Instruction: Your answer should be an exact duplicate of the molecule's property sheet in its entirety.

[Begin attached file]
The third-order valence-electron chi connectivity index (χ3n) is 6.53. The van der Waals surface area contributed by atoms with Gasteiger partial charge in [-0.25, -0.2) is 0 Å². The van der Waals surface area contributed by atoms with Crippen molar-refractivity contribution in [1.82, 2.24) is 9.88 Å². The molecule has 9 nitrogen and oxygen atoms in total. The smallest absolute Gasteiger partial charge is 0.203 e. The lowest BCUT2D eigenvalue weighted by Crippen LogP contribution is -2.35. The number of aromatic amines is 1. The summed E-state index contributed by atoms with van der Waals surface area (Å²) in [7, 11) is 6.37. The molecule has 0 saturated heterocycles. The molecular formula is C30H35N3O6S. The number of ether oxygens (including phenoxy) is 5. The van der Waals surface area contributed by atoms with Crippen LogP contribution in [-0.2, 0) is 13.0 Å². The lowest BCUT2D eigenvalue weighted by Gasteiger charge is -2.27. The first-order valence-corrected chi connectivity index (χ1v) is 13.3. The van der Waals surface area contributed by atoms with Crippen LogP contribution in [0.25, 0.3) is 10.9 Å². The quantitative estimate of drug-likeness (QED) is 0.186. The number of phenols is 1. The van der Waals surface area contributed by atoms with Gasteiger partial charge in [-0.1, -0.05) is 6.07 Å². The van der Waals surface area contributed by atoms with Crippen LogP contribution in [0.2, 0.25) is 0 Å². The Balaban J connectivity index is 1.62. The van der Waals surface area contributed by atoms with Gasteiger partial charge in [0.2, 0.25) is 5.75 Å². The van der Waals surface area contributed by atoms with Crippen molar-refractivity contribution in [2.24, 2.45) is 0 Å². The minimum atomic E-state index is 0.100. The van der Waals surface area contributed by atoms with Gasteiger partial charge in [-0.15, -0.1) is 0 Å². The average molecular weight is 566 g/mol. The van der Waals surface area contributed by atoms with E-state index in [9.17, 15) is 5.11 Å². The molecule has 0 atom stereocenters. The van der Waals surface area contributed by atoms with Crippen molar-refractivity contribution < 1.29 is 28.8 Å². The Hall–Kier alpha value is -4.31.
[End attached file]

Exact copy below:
The third-order valence-electron chi connectivity index (χ3n) is 6.53. The van der Waals surface area contributed by atoms with Gasteiger partial charge in [-0.25, -0.2) is 0 Å². The van der Waals surface area contributed by atoms with Crippen molar-refractivity contribution in [1.82, 2.24) is 9.88 Å². The molecule has 9 nitrogen and oxygen atoms in total. The smallest absolute Gasteiger partial charge is 0.203 e. The lowest BCUT2D eigenvalue weighted by Crippen LogP contribution is -2.35. The number of aromatic amines is 1. The summed E-state index contributed by atoms with van der Waals surface area (Å²) in [7, 11) is 6.37. The molecule has 0 saturated heterocycles. The molecular formula is C30H35N3O6S. The number of ether oxygens (including phenoxy) is 5. The van der Waals surface area contributed by atoms with Crippen LogP contribution in [-0.2, 0) is 13.0 Å². The lowest BCUT2D eigenvalue weighted by Gasteiger charge is -2.27. The first-order valence-corrected chi connectivity index (χ1v) is 13.3. The van der Waals surface area contributed by atoms with Crippen LogP contribution in [0.25, 0.3) is 10.9 Å². The quantitative estimate of drug-likeness (QED) is 0.186. The number of phenols is 1. The van der Waals surface area contributed by atoms with Gasteiger partial charge in [-0.1, -0.05) is 6.07 Å². The van der Waals surface area contributed by atoms with Crippen LogP contribution in [0.2, 0.25) is 0 Å². The Balaban J connectivity index is 1.62. The van der Waals surface area contributed by atoms with Gasteiger partial charge in [0.2, 0.25) is 5.75 Å². The van der Waals surface area contributed by atoms with Crippen molar-refractivity contribution in [2.24, 2.45) is 0 Å². The minimum atomic E-state index is 0.100. The van der Waals surface area contributed by atoms with Gasteiger partial charge in [-0.15, -0.1) is 0 Å². The average molecular weight is 566 g/mol. The van der Waals surface area contributed by atoms with E-state index in [9.17, 15) is 5.11 Å². The molecule has 0 atom stereocenters. The van der Waals surface area contributed by atoms with Crippen molar-refractivity contribution < 1.29 is 28.8 Å². The Hall–Kier alpha value is -4.31.